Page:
Monday, 20 March 2017

Comment on the use of Holocaust imagery in Lady Lazarus:Lady Lazarus poem critical analysis

Comment on the use of Holocaust imagery in Lady Lazarus

     Lady Lazarus the much celebrated work of Sylvia Plath opens a window to the poet’s personal life , foregrounding the historical context of the holocaust
     She has  constructed a female counterpart of the biblical character Lazarus who was resurrected by Jesus Christ. The character Lady Lazarus was indeed the representation of her broken self and agonized soul . She has skilfully placed her fanciful construction of her persona against the holocaust background where her persona, the complex self turns to be the sufferer in the hands of the torturer( dictator) . Often she leaves her real self behind and takes up the identity of a jewish sufferer.  

    Obviously Plath’s  life between 1932 and 1963  falls on the era of war.  Plath’s Lady Lazarus repletes with Nazi torture allusions interweaving elements of fantasy , metaphor and identity throughout the poem. She has indeed explored a new device for recalling Nazi violence by fantasizing a torturer from the real historical context by using extremely complex and challenging motifs and narratives. The ambivalent approach towards life and religion that she maintained ever since her father Otto Plath's death found an outlet through the extremely erotic attraction she feels for the torturer .
     The female or feminized victim( Plath) suffers, tortured by a Nazi dictator. The punisher suppresses their victims ruthlessly  and the victims turns  ‘skin and bone’ which instills a deep yearning for the “theatrical come back” to combat the enemy with a surprising vengeance to “ eat men like ear”. These images and metaphors takes us to the blood thirsty tormentors of the concentration camps where the victims are given slow death:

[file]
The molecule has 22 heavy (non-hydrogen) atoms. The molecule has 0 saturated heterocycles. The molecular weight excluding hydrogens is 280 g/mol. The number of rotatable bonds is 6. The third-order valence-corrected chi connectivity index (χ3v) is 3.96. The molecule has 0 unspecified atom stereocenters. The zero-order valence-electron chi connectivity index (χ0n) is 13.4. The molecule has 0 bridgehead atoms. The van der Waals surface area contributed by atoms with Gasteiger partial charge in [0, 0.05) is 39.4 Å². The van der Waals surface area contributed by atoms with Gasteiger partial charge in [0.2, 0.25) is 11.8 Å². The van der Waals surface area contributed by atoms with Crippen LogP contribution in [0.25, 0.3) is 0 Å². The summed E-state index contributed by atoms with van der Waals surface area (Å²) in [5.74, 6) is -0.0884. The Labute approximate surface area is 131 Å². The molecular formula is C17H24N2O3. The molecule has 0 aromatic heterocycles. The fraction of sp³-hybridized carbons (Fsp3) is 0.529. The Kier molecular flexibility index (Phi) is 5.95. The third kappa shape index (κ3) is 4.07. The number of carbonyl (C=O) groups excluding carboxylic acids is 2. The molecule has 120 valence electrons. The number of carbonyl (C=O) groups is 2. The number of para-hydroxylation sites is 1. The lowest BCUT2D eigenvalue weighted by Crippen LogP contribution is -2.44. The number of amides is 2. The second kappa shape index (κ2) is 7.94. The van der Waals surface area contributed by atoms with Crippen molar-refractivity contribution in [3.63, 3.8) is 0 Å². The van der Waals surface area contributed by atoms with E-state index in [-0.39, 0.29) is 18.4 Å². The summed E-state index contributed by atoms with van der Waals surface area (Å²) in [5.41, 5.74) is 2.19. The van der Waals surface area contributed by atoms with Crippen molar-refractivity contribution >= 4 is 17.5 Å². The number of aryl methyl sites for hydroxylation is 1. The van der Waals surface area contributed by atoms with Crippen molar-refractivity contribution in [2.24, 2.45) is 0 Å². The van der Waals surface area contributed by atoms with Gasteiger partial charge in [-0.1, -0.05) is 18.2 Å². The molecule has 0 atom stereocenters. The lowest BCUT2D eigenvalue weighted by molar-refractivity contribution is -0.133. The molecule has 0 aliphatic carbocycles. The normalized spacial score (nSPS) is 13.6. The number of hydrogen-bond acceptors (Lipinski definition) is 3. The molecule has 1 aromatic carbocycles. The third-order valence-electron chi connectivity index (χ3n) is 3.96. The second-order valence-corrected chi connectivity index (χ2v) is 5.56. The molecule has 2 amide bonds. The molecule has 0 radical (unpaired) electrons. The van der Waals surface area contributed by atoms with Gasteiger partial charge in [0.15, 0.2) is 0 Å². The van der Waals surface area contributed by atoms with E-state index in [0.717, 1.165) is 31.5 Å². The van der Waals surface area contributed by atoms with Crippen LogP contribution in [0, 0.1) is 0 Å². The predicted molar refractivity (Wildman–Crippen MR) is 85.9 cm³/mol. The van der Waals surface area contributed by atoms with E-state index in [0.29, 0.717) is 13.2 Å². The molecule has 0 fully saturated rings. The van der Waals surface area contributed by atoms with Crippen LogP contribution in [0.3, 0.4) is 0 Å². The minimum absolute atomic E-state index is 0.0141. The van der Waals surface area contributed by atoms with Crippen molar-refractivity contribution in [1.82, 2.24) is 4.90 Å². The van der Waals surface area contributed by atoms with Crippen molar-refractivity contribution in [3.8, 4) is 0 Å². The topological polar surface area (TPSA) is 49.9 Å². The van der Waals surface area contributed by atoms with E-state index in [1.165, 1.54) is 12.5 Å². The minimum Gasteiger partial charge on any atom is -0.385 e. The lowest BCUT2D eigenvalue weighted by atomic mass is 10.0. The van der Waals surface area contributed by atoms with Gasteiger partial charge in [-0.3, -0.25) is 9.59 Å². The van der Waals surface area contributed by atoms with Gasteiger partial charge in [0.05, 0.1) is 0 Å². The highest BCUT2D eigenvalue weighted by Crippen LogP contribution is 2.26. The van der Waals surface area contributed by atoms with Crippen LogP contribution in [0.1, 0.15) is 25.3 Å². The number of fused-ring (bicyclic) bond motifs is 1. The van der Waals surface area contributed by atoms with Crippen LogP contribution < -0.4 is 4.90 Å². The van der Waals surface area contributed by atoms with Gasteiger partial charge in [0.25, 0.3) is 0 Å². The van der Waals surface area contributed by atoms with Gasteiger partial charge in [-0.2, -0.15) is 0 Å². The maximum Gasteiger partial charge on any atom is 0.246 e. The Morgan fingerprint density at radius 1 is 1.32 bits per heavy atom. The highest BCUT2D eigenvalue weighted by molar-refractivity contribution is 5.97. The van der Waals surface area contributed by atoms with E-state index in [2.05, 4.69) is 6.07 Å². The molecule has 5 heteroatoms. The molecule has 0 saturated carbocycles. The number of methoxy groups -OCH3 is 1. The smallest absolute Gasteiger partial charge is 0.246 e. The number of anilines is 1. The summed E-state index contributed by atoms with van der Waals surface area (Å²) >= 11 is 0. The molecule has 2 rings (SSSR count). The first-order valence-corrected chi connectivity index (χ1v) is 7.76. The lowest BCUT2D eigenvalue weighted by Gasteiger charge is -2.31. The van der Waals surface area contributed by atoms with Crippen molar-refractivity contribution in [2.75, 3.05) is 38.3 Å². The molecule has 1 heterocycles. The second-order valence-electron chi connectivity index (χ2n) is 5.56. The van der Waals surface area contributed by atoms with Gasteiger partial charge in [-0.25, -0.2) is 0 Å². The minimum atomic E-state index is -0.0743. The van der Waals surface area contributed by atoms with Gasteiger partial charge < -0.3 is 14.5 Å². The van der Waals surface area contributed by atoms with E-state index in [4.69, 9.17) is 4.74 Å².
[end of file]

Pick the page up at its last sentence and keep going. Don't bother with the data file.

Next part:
These are my hands,
My knees.
I may be skin and bone,
(Lady Lazarus 11).
.    Plath has so vehemently portrayed the agonies and sufferings of the Jews and her intention was to depict how these nuclear victim felt. At the same time she was trying to identify the nuclear victim’s sufferings with her broken self that suffered in the hands a male- dominated society. At some point the point of identification transcends the personal and moves to the universal.Towards the end this relationship is blurred and here the universal and personal dissolves into one single identity. The female body is commercialized and it becomes a spectacle. Her persona is revealed in front of a peanut crunching crowd where she exposes her fractured self , for the watching of which she fixes a charge.
   
    She is the ‘opus’, ‘the valuable’ and the ‘pure gold baby’ overpowered by ‘Herr Enemy’ and  finally melts to shriek’. Burnt to ash, she is reduced to a ‘cake of soap’,  or a ‘wedding ring’,or  a ‘gold filling’. The final image of the  Lady Lazarus,  rising  ‘Out of ashes of her own annihilated self like a phoenix bird , in order to eat her tormentor like air, is indeed a theatrical one.  
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